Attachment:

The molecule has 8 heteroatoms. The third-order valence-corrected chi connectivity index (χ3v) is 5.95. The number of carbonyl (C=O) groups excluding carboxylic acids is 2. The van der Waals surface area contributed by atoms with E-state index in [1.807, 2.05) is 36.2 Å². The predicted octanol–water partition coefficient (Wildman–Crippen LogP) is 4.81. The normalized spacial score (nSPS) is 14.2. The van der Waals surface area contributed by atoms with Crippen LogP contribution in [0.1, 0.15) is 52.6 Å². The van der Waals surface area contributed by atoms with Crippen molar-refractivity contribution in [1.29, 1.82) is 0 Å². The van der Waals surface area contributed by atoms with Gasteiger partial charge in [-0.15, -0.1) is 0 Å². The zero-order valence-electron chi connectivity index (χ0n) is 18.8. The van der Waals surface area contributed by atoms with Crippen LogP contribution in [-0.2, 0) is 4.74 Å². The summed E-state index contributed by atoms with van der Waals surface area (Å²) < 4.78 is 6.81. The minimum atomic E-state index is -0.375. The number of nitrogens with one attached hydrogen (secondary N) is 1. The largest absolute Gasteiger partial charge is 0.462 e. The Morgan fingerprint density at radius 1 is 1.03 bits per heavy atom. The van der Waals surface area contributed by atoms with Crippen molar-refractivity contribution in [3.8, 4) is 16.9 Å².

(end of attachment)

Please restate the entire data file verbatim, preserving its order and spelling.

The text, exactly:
The molecule has 8 heteroatoms. The third-order valence-corrected chi connectivity index (χ3v) is 5.95. The number of carbonyl (C=O) groups excluding carboxylic acids is 2. The van der Waals surface area contributed by atoms with E-state index in [1.807, 2.05) is 36.2 Å². The predicted octanol–water partition coefficient (Wildman–Crippen LogP) is 4.81. The normalized spacial score (nSPS) is 14.2. The van der Waals surface area contributed by atoms with Crippen LogP contribution in [0.1, 0.15) is 52.6 Å². The van der Waals surface area contributed by atoms with Crippen molar-refractivity contribution in [1.29, 1.82) is 0 Å². The van der Waals surface area contributed by atoms with Gasteiger partial charge in [-0.15, -0.1) is 0 Å². The zero-order valence-electron chi connectivity index (χ0n) is 18.8. The van der Waals surface area contributed by atoms with Crippen LogP contribution in [-0.2, 0) is 4.74 Å². The summed E-state index contributed by atoms with van der Waals surface area (Å²) < 4.78 is 6.81. The minimum atomic E-state index is -0.375. The number of nitrogens with one attached hydrogen (secondary N) is 1. The largest absolute Gasteiger partial charge is 0.462 e. The Morgan fingerprint density at radius 1 is 1.03 bits per heavy atom. The van der Waals surface area contributed by atoms with Crippen molar-refractivity contribution in [3.8, 4) is 16.9 Å².